If you're here, chances are you've probably already mastered the art of couponing—but what about good old fashioned haggling?

Haggling isn't just reserved for markets and backstreet bizarres. In fact, a survey by America's Research Group showed that 72% of consumers in the US had recently tried to negotiate a lower deal on retail products other than cars, and that 80% of these attempts were successful.

But if you're like me, asking for a discount doesn't come naturally at first, which is why I've put together this list of things you can always haggle for.

1. Accommodation

After renting several places out on Airbnb, I became aware of the number of people who ask for a discount. Most of the time, it still suits me to earn some extra cash, so I’m happy to rent out the space for 10-20% less. Or, if the guest wants to stay for a bit longer or I have plans out of town anyway, I offer a substantial discount of around 30-40% off.

Make a good impression

When I use Airbnb as a guest I always ask for a discount, particularly if I’m staying for more than two nights. From experience I’ve found the best way to do so is to outline why you like the place, explain that it's not in your budget, and admit exactly what your budget is.

When it comes to Airbnb, the friendlier and more personal you are, the better—and great reviews really help. For example, if many of your reviews say how clean and tidy you left the place, the host will immediately be happy to drop the cleaning fee.

Haggle for your hotel room

Equally, when it comes to hotels I always ask for a discount, especially if I’m booking at the last minute. Remember for hotels, the main goal is to get "heads in beds" and with over 63,000 hotels and motels in the US, competition can be pretty tight, especially for more high-end hotels.

When asking for a discount at a hotel, always do your research. Chances are the hotel offers special rates for AAA, seniors, government and media, as well as birthday or honeymoon rates. Also ask about deals on weekend getaways and midweek specials. While you may not fit the criteria, if the hotel is empty they may be happy to extend the rate anyway.

2. Fresh groceries

While you may be best off sticking to coupons for canned food and long-life items, fresh items with a shorter expiry date—like baked goods, meat and seafood—are a whole different story. To secure the best price, I always shop at the end of the day and offer the "day old rate" for that day's goods. These goods will most likely have to be thrown away or discounted in the morning so why wait overnight?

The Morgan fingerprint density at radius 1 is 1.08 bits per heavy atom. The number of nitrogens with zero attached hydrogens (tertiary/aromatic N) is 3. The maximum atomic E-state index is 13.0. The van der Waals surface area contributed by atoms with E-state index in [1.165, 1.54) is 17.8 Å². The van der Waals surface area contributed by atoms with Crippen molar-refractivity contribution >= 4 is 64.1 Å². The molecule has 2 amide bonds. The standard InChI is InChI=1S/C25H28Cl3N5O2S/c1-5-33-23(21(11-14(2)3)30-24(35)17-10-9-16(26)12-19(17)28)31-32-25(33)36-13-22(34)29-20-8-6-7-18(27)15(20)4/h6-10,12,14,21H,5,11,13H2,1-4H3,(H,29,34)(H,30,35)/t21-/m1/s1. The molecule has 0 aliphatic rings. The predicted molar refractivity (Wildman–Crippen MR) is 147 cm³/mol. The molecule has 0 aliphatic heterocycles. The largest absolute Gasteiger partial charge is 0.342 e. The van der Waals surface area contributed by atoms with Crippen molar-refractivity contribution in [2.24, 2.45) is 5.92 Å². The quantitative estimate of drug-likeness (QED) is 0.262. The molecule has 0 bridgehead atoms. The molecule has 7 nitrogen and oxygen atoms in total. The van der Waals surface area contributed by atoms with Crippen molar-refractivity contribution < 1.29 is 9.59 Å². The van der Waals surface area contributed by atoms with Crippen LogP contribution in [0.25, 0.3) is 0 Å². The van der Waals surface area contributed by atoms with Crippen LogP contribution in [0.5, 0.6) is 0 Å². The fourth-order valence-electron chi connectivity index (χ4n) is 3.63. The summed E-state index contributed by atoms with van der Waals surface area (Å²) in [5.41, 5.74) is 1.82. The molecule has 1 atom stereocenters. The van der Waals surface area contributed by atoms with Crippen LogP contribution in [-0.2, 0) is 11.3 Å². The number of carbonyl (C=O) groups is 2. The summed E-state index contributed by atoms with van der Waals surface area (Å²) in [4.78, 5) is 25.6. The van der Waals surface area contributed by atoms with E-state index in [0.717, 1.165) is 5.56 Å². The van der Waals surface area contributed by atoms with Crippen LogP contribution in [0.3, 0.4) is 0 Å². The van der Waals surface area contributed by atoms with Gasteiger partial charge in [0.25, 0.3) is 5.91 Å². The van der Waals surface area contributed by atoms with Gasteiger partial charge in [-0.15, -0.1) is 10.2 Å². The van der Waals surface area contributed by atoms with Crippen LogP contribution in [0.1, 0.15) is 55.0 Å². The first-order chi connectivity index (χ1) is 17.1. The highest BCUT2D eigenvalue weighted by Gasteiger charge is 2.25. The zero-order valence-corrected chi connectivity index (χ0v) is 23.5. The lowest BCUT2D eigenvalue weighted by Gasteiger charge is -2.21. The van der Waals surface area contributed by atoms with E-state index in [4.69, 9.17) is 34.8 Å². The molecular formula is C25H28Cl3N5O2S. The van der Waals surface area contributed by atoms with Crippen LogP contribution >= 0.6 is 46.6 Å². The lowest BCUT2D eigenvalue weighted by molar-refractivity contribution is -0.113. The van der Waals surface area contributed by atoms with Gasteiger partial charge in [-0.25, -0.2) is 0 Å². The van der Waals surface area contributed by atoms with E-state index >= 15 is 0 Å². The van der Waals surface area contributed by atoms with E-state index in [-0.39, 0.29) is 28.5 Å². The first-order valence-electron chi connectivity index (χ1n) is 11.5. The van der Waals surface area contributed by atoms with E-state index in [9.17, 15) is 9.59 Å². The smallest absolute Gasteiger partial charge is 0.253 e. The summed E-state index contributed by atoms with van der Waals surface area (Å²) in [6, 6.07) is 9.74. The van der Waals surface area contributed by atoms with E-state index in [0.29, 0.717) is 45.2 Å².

Buy in bulk

Another tip is to offer a discount for buying in bulk. When it comes to a bakery or seafood counter, supermarkets like to have their freshest produce on display, so they may give you a good deal for clearing the space.

3. Large appliances

Many showrooms selling large appliances and other big-ticket items such as furniture or electronics give their salespeople a fair bit of wiggle room to negotiate a better price. So if you don't ask for a discount at these places, you're probably just leaving money on the counter. For example, the last time I bought a refrigerator, I got $150 off by offering to pay cash for a fridge right off the floor.

In fact, a Consumer Reports article from 2009 showed that while 75% of people who tried to negotiate on large appliances were successful (saving a median of $100), only 33% of consumers reported doing so.

Shop at the right time

In general, the best time to shop for large appliances is in September or October when many appliance makers make room to reveal new models or in January after the holidays.

4. Healthcare

When it comes to healthcare, you may notice that health insurance companies never pay the full price. In fact, if you take a look at most of your medical bills you'll see the health insurance "negotiated price" right there alongside the full rate you're expected to pay. If health insurance companies are haggling, why shouldn't you?

Be honest

Being an Australian living in Argentina, I got a huge shock after visiting the doctor on my last trip to San Francisco. Over $1,000 for a short, uneventful trip to emergency! So I decided to have a frank conversation with the hospital and ended up getting around 30% off for paying the bill upfront.

Do your research

Since then I've done my research on medical bills in the US and learned that the best way to negotiate with hospitals and healthcare providers is to demonstrate lower prices for the same service elsewhere. This can be done by making a competitor analysis or referring to the Healthcare Bluebook,  a resource listing the average price for medical services in your area. The Bluebook website even has a printable "Fair Price Agreement" for each service that you can take with you when you negotiate.

Of course, it's always better to negotiate upfront, but if you can't for any reason, it's good to remember that many healthcare providers will still be willing to lower the bill rather than risk you not being able to pay at all.

This list certainly isn't exhaustive and in fact, once you've got the hang of it, you can ask for a discount on just about anything. Just remember to always be polite and positive—you may be surprised how much a smile can save you!

 

This is a guest post by Katie from Argentina.